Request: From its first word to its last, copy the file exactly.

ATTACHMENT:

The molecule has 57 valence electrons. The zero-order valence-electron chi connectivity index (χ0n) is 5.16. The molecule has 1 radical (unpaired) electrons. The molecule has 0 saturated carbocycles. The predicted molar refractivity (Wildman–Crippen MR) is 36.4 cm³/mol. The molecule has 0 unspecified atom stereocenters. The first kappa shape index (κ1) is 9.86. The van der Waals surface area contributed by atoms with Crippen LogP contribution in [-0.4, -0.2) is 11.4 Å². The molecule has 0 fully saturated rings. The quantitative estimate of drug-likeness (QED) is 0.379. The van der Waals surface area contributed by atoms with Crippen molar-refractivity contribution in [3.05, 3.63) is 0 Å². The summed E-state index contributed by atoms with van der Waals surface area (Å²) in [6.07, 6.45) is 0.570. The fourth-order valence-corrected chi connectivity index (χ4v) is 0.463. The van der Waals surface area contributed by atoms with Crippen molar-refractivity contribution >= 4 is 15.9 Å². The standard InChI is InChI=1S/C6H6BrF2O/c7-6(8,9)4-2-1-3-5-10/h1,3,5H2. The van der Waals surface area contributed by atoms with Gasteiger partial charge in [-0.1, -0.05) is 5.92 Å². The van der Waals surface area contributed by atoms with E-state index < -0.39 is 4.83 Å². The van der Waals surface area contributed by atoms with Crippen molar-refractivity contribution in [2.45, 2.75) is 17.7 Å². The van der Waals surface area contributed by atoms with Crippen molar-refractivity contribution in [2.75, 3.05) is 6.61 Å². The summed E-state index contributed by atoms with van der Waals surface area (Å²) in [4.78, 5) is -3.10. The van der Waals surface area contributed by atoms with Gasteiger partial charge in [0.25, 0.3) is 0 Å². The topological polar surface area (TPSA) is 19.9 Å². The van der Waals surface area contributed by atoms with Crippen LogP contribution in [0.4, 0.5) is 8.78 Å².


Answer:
The molecule has 57 valence electrons. The zero-order valence-electron chi connectivity index (χ0n) is 5.16. The molecule has 1 radical (unpaired) electrons. The molecule has 0 saturated carbocycles. The predicted molar refractivity (Wildman–Crippen MR) is 36.4 cm³/mol. The molecule has 0 unspecified atom stereocenters. The first kappa shape index (κ1) is 9.86. The van der Waals surface area contributed by atoms with Crippen LogP contribution in [-0.4, -0.2) is 11.4 Å². The molecule has 0 fully saturated rings. The quantitative estimate of drug-likeness (QED) is 0.379. The van der Waals surface area contributed by atoms with Crippen molar-refractivity contribution in [3.05, 3.63) is 0 Å². The summed E-state index contributed by atoms with van der Waals surface area (Å²) in [6.07, 6.45) is 0.570. The fourth-order valence-corrected chi connectivity index (χ4v) is 0.463. The van der Waals surface area contributed by atoms with Crippen molar-refractivity contribution >= 4 is 15.9 Å². The standard InChI is InChI=1S/C6H6BrF2O/c7-6(8,9)4-2-1-3-5-10/h1,3,5H2. The van der Waals surface area contributed by atoms with Gasteiger partial charge in [-0.1, -0.05) is 5.92 Å². The van der Waals surface area contributed by atoms with E-state index < -0.39 is 4.83 Å². The van der Waals surface area contributed by atoms with Crippen molar-refractivity contribution in [2.45, 2.75) is 17.7 Å². The van der Waals surface area contributed by atoms with Crippen molar-refractivity contribution in [2.75, 3.05) is 6.61 Å². The summed E-state index contributed by atoms with van der Waals surface area (Å²) in [4.78, 5) is -3.10. The van der Waals surface area contributed by atoms with Gasteiger partial charge in [0.25, 0.3) is 0 Å². The topological polar surface area (TPSA) is 19.9 Å². The van der Waals surface area contributed by atoms with Crippen LogP contribution in [0.4, 0.5) is 8.78 Å².